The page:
January 25, 2018 by Jeff Hurt
Too often conference and meeting professionals assume that their role is best suited to planning and executing the conference.
They leave the big decisions about target customers, their needs and their aspirations to the organization’s leaders, the marketing department or even the education division. Sometimes they say, “Well, I’m not in charge of programming, content or speakers. I get that from the education section or the conference technical teams.”
They assume that this default response eradicates them from any customer interactions or responsibility for the customers’ experience. Since they are not involved in designing the customer experience, they can ignore it. However, savvy meeting professional know that their conference’s success depends upon moving from customer fragmented touchpoints to designing holistic conference customer experience journeys. They own designing the conference customers experience journey.
Armed with evidence and insights, savvy conference organizers act as customer-experience leaders. They focus, from the beginning of their planning, on the holistic experience of that customer. Their goal is to
They put the conference customer—not the needs of the organization—at the center of their decisions.
How do they do that? Here are some of the steps they take to encourage everyone to move from conference touchpoints to conference customer journeys.
Smart meeting planners understand every conference interaction through the lens of their customers’ brain. (We see through our brains, not our eyes.) This means identifying and understanding how their customers’ brains react to each part of the conference journey. This spans the entire progression of touchpoints from the first marketing material, to registration to onsite sessions to the evaluations.
Why focus on the journey and not the touchpoints?
Sometimes each individual touchpoint such as digital marketing, the onsite business meeting, education sessions and receptions is done well. However, the overall conference experience can still disappoint. The combination of those touchpoints is still lacking.
Ultimately, the conference customer’s journey should be correlated to the customer’s business outcomes more than the success of each individual touchpoint. Understanding and quantifying the factors that are most critical to the conference customer experience leads to an ongoing focus on what matters to those customers. Then you can concentrate on reaching the target market, improving their satisfaction and increasing loyalty. That’s when you can begin to redesign the conference experience around your customers’ needs and aspirations for the best customer journey.
Look for steps two – five in the next post on transitioning from conference touchpoints to journey experiences.
Hat Tips and resources: Lynn Hynnsaker’s Keys To Customer-Centered Growth and McKinsey Quarterly 2016 Number 3.
What does “owning the conference customer experience” mean to your daily conference planning tasks? Who all needs to be involved with owning that conference customer experience journey?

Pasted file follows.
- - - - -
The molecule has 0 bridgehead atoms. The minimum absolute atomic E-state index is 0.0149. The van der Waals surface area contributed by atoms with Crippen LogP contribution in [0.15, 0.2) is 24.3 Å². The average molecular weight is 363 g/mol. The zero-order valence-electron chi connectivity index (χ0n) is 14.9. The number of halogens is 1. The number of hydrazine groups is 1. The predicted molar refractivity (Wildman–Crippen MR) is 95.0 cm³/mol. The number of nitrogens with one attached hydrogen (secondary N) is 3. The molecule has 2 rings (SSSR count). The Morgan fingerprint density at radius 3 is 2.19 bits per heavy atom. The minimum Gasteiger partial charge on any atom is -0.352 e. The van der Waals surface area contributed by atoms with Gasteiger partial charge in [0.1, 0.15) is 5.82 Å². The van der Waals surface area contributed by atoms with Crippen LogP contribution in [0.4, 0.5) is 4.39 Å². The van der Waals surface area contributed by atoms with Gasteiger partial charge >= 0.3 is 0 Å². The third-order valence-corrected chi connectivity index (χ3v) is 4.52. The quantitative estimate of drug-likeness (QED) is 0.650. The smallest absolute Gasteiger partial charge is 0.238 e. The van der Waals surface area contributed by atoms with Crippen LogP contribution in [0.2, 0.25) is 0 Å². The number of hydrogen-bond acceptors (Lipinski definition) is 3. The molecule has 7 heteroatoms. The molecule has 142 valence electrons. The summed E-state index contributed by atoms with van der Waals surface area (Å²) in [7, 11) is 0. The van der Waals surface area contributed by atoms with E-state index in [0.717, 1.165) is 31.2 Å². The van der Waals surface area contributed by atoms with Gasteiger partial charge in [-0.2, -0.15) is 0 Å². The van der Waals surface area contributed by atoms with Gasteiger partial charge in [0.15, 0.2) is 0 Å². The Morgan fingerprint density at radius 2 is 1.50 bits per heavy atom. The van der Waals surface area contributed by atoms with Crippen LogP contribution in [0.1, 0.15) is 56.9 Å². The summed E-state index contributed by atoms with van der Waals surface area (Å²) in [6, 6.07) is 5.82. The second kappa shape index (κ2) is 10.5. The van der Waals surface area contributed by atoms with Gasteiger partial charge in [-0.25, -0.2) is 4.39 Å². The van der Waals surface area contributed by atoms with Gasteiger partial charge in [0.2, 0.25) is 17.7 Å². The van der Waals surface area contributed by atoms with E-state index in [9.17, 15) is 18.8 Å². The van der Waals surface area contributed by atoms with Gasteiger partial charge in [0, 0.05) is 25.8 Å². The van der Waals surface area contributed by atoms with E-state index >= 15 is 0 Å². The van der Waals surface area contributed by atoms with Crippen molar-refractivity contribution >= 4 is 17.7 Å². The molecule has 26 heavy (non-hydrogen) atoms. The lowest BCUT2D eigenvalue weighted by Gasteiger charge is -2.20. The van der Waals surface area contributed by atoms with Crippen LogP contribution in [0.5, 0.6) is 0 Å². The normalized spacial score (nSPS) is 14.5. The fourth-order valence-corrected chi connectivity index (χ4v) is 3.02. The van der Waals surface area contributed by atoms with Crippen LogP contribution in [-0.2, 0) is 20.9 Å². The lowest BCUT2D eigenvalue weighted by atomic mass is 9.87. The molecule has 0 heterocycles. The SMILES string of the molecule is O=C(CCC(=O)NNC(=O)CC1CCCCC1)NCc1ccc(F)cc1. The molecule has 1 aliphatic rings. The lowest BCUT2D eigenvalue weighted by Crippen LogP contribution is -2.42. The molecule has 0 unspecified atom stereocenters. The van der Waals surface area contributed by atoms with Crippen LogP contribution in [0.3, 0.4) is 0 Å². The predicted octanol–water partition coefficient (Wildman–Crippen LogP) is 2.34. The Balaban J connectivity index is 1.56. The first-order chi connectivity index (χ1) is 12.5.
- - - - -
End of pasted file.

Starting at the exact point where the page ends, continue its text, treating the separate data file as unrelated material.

Filed Under: Experience Design
Great work Jeff. I am seeing that the owner’s importance in building the customer is far more than i anticipated. Just like every owner i thought my job is only to divide the work among team and monitor them but it seems that i was wrong.
Is touchpoints are more important than complete journey? Cause if influence the customer through out it’s journey then are we still require to focus on touchpoints.
First, thank you so much for reading VCC and reaching out. We greatly appreciate your support.
You’ve asked a very important question on which is more critical, the touchpoints or the journey? The short answer is the customer’s journey because it makes up the entire experience for your conference attendee.
Too often, as conference organizers, we give very little thought to how each part of the event–the touchpoints–fit together to create that customer journey experience. Start with the end in mind. Plan the conference journey from the end backwards and own that experience. Get everyone contributing to the customer journey to plan their piece with a focus on the overall experience, not just their individual component.
Have you ever had dinner with friends and left, saying, “Well I’m not coming back here. Each part of our meal, from the marketing that got us to come, to the service, to each part of the meal seemed good. Some even outstanding. But it felt disconnected. Overall it lacked. Why didn’t they provide vegetables that complemented the protein? Why didn’t they offer drinks that brought out the flavors of our appetizer? Why didn’t the ambiance blend with the restaurant name? Overall, it was average at best.”
Individually, each piece of that experience appeared to be good. But together, they failed.
What metaphor would you use to help your conference planning team understand that the whole–the customer journey–is more important than each individual part–touchpoint?
Nice piece of writing there Jeff, and a powerful one too. This will surely inspire a lot of owners to take personal interest in their customers and develop the touchpoints and take a keen interest in the overall journey. I think the proper use of event app can also become an important tool in this case. A mobile application is the platform where the owner or the organizer of an event can connect directly to their potential/ existing customers/ invitees in an open forum. This in turn elicits the interest of other customers as well. This way the owner has an advantage of connecting to more and more customers on a personal level and listening to what they have to say. This way the event applications can become a digital bridge between the owner and the customer and help the owner ‘own the conference customer experience’ in the truest sense.
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